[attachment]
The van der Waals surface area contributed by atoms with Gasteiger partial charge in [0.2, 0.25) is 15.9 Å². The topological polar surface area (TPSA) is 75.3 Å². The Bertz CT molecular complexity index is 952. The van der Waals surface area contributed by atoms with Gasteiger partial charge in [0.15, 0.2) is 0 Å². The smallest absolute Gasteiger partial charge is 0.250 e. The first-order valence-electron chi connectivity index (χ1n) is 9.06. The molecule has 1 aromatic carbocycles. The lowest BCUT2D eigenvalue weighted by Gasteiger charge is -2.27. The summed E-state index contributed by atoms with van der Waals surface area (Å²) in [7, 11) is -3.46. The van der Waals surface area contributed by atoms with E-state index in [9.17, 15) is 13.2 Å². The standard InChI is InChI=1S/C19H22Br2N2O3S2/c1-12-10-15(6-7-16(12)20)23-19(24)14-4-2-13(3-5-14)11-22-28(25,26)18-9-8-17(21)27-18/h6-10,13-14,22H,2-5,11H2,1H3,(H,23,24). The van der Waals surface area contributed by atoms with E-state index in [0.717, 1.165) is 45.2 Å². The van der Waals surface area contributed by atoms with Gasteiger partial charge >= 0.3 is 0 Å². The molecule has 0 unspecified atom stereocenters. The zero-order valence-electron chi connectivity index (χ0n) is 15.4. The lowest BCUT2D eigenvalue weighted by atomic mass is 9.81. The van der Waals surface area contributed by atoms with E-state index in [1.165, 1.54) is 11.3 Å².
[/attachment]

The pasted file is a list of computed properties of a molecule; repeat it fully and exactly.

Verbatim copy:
The van der Waals surface area contributed by atoms with Gasteiger partial charge in [0.2, 0.25) is 15.9 Å². The topological polar surface area (TPSA) is 75.3 Å². The Bertz CT molecular complexity index is 952. The van der Waals surface area contributed by atoms with Gasteiger partial charge in [0.15, 0.2) is 0 Å². The smallest absolute Gasteiger partial charge is 0.250 e. The first-order valence-electron chi connectivity index (χ1n) is 9.06. The molecule has 1 aromatic carbocycles. The lowest BCUT2D eigenvalue weighted by Gasteiger charge is -2.27. The summed E-state index contributed by atoms with van der Waals surface area (Å²) in [7, 11) is -3.46. The van der Waals surface area contributed by atoms with E-state index in [9.17, 15) is 13.2 Å². The standard InChI is InChI=1S/C19H22Br2N2O3S2/c1-12-10-15(6-7-16(12)20)23-19(24)14-4-2-13(3-5-14)11-22-28(25,26)18-9-8-17(21)27-18/h6-10,13-14,22H,2-5,11H2,1H3,(H,23,24). The van der Waals surface area contributed by atoms with E-state index in [0.717, 1.165) is 45.2 Å². The van der Waals surface area contributed by atoms with Gasteiger partial charge >= 0.3 is 0 Å². The molecule has 0 unspecified atom stereocenters. The zero-order valence-electron chi connectivity index (χ0n) is 15.4. The lowest BCUT2D eigenvalue weighted by atomic mass is 9.81. The van der Waals surface area contributed by atoms with E-state index in [1.165, 1.54) is 11.3 Å².